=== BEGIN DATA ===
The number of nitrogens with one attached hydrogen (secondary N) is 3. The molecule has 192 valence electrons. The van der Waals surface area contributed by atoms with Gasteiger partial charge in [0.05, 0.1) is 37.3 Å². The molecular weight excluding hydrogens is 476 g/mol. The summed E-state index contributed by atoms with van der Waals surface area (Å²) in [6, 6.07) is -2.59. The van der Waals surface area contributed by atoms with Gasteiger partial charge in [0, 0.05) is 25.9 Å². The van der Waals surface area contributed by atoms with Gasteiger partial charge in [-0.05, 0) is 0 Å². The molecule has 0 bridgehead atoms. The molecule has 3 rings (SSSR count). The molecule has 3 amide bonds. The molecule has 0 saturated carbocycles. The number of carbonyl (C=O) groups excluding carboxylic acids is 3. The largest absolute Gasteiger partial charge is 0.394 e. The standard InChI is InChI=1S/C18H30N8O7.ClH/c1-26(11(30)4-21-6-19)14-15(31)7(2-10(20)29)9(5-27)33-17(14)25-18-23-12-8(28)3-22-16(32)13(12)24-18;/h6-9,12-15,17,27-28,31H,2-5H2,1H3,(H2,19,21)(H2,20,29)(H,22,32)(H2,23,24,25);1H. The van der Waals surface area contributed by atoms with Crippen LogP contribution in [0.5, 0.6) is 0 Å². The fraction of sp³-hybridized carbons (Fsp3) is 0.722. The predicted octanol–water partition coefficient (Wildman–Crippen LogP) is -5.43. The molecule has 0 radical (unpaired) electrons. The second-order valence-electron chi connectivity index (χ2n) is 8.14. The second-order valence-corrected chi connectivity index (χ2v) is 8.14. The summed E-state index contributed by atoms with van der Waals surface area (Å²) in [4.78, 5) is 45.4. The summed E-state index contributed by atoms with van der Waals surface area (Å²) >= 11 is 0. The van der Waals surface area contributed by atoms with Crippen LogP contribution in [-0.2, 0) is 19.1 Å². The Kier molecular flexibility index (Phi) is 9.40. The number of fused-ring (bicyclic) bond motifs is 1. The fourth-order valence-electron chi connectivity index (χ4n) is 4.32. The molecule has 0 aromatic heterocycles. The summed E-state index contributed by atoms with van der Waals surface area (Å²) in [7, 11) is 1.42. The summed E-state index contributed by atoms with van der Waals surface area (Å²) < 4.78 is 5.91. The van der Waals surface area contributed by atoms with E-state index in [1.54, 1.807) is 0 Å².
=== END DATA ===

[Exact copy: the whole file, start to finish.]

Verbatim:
The number of nitrogens with one attached hydrogen (secondary N) is 3. The molecule has 192 valence electrons. The van der Waals surface area contributed by atoms with Gasteiger partial charge in [0.05, 0.1) is 37.3 Å². The molecular weight excluding hydrogens is 476 g/mol. The summed E-state index contributed by atoms with van der Waals surface area (Å²) in [6, 6.07) is -2.59. The van der Waals surface area contributed by atoms with Gasteiger partial charge in [0, 0.05) is 25.9 Å². The van der Waals surface area contributed by atoms with Gasteiger partial charge in [-0.05, 0) is 0 Å². The molecule has 0 bridgehead atoms. The molecule has 3 rings (SSSR count). The molecule has 3 amide bonds. The molecule has 0 saturated carbocycles. The number of carbonyl (C=O) groups excluding carboxylic acids is 3. The largest absolute Gasteiger partial charge is 0.394 e. The standard InChI is InChI=1S/C18H30N8O7.ClH/c1-26(11(30)4-21-6-19)14-15(31)7(2-10(20)29)9(5-27)33-17(14)25-18-23-12-8(28)3-22-16(32)13(12)24-18;/h6-9,12-15,17,27-28,31H,2-5H2,1H3,(H2,19,21)(H2,20,29)(H,22,32)(H2,23,24,25);1H. The van der Waals surface area contributed by atoms with Crippen LogP contribution in [0.5, 0.6) is 0 Å². The fraction of sp³-hybridized carbons (Fsp3) is 0.722. The predicted octanol–water partition coefficient (Wildman–Crippen LogP) is -5.43. The molecule has 0 radical (unpaired) electrons. The second-order valence-electron chi connectivity index (χ2n) is 8.14. The second-order valence-corrected chi connectivity index (χ2v) is 8.14. The summed E-state index contributed by atoms with van der Waals surface area (Å²) in [4.78, 5) is 45.4. The summed E-state index contributed by atoms with van der Waals surface area (Å²) >= 11 is 0. The van der Waals surface area contributed by atoms with Crippen LogP contribution in [-0.2, 0) is 19.1 Å². The Kier molecular flexibility index (Phi) is 9.40. The number of fused-ring (bicyclic) bond motifs is 1. The fourth-order valence-electron chi connectivity index (χ4n) is 4.32. The molecule has 0 aromatic heterocycles. The summed E-state index contributed by atoms with van der Waals surface area (Å²) in [7, 11) is 1.42. The summed E-state index contributed by atoms with van der Waals surface area (Å²) < 4.78 is 5.91. The van der Waals surface area contributed by atoms with E-state index in [1.54, 1.807) is 0 Å².